- Shear Flow (1) (remove)
- Dynamics and statistics of hydrodynamically interacting particles in laminar flows (2011)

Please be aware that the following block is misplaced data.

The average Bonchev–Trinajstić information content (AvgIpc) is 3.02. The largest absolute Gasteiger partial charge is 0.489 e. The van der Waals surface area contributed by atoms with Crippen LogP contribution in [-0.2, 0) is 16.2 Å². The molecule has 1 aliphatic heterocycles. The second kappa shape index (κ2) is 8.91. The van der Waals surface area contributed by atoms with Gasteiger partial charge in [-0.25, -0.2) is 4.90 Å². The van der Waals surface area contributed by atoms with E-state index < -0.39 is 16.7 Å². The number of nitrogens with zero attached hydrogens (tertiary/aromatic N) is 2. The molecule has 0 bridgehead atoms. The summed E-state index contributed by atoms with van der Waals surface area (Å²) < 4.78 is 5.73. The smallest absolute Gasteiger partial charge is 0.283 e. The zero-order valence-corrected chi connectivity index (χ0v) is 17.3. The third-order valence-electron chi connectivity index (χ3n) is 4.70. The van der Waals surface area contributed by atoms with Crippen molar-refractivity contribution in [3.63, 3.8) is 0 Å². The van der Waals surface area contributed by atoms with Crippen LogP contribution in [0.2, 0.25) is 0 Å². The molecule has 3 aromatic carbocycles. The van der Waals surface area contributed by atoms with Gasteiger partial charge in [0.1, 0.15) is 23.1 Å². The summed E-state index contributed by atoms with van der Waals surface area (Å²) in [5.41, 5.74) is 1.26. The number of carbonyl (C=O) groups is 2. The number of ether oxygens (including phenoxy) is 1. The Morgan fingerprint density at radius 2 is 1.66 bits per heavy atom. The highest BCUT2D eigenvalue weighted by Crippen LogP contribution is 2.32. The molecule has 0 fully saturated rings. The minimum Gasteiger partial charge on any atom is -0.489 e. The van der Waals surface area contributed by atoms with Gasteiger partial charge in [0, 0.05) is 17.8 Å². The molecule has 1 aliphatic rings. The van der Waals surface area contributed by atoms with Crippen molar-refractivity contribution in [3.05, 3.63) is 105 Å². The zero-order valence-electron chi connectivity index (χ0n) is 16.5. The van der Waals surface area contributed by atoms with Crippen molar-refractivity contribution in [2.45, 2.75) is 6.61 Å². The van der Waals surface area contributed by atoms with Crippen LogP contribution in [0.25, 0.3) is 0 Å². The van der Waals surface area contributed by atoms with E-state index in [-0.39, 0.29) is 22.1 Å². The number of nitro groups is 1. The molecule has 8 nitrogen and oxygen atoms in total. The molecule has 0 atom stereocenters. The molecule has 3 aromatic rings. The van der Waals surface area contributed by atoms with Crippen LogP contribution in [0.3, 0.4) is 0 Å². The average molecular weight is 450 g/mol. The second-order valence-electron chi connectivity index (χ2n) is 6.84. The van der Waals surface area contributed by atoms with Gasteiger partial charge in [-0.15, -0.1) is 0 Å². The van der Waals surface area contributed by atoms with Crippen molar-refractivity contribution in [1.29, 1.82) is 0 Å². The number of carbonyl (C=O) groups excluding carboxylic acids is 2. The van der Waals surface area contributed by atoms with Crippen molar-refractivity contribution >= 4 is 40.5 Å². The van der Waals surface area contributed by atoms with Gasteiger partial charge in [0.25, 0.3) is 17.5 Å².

- The subject of this thesis is the investigation of the dynamics and statistics of hydrodynamically interacting particles in low Reynolds number flows, which is discussed in three interrelated themes. The first theme focuses on polymer fractionation. With our basic model we explore the possibility to sort dumbbells with respect to their size using a two dimensional periodic potential. It turns out that the purely diffusive behavior of a dumbbell in this structured landscape is dominated by the ratio of two characteristic length scales, namely the wavelength of the potential l and the size of the dumbbell b. We explain why the diffusion constant in the potential plane shows a pronounced local maximum around l/b equal 3/2. Furthermore, the influence of the spring rigidity and the hydrodynamic interaction on the diffusive motion are examined as well as the dumbbell statistics. If the dumbbell is driven by an external flow through the periodic landscape two different kinds of motion occur: transport along a potential valley and a stair-like motion oblique to the trenches. In the latter case, the dumbbell jumps regularly to a neighboring valley which results in an effective deflection. The onset of the oblique movement as well as the deflection angle beta depend on the hydrodynamic interaction, on the ratio l/b, and on the Brownian motion of the beads. Especially the significant dependence of beta on l/b enables particle sorting. The results are published. The second theme deals with the Brownian dynamics in shear flows. Here, we investigate the correlations of particle fluctuations in order to characterize the direct interplay between thermal motion, hydrodynamic interactions, and non-uniform flows.With respect to the experimental implementation the particles are caught by harmonic potentials. First, we consider one trapped Brownian bead in linear shear and Poiseuille flows. The correlation functions of the particle’s position and velocity fluctuations are calculated analytically. The main result is the occurrence of shear-induced cross-correlations between orthogonal fluctuations in the shear plane which are asymmetric in time. Moreover, the positional probability distribution, P(r), of a single bead in both types of flow is determined. In Poiseuille flow, where no analytical solutions can be obtained, we use perturbation expansions to derive formulas for P(r) that are valuable for the analysis of experimental data. In the case of a linear shear flow, a connection between the static correlations and the distribution functions is derived which allows a consistency check between independent measurements. Considering a system with several Brownian particles it is obvious that hydrodynamic interactions influence the correlations. In order to investigate this effect, we calculate the positional correlation functions for a setup of two trapped Brownian beads which are exposed to a linear shear flow. As expected, the one-particle correlations change compared to the single particle case described above. They depend on the distance between the two beads. In addition, we find inter-particle correlations between orthogonal positional fluctuations of different particles. The structure of these new cross-correlations depends significantly on the relative orientation of the two beads in the shear flow. They can have zero, one, or two local extrema as a function of time. In collaboration with Prof. Wagner from Saarbrücken some of our predictions are already confirmed by experiments, where polystyrene beads are caught by optical traps and simultaneously exposed to linear shear flows in a special microfluidic device. The results are published and further investigations are in progress.The third theme concentrates on the rheology of colloidal suspensions. Our deterministic model system consists of Hookean dumbbells suspended in a confined Newtonian fluid under constant shear. We perform a numerical study using fluid particle dynamics simulations, where the effective viscosity of the suspension, eta, and the dumbbell statistics are determined. The investigations on the tumbling motion of a single dumbbell reveals that eta is influenced by three different contributions: the volume fraction occupied by the dumbbell, the hydrodynamic interaction between the beads, and elastic correlation effects. For a suspension of independent spheres we observe in our simulations that the viscosity, as a function of the volume fraction Phi, differs from the prediction of Einstein, Batchelor and Green if Phi becomes larger than 8%. Replacing the beads by dumbbells leads to an increase of eta , which depends significantly on the length of the springs connecting the two beads. The distribution function for the orientation angle of the dumbbells indicates the complex motion of the individual objects in the suspension, which may lead to the so-called elastic turbulence, as experimentally discovered by Groisman and Steinberg.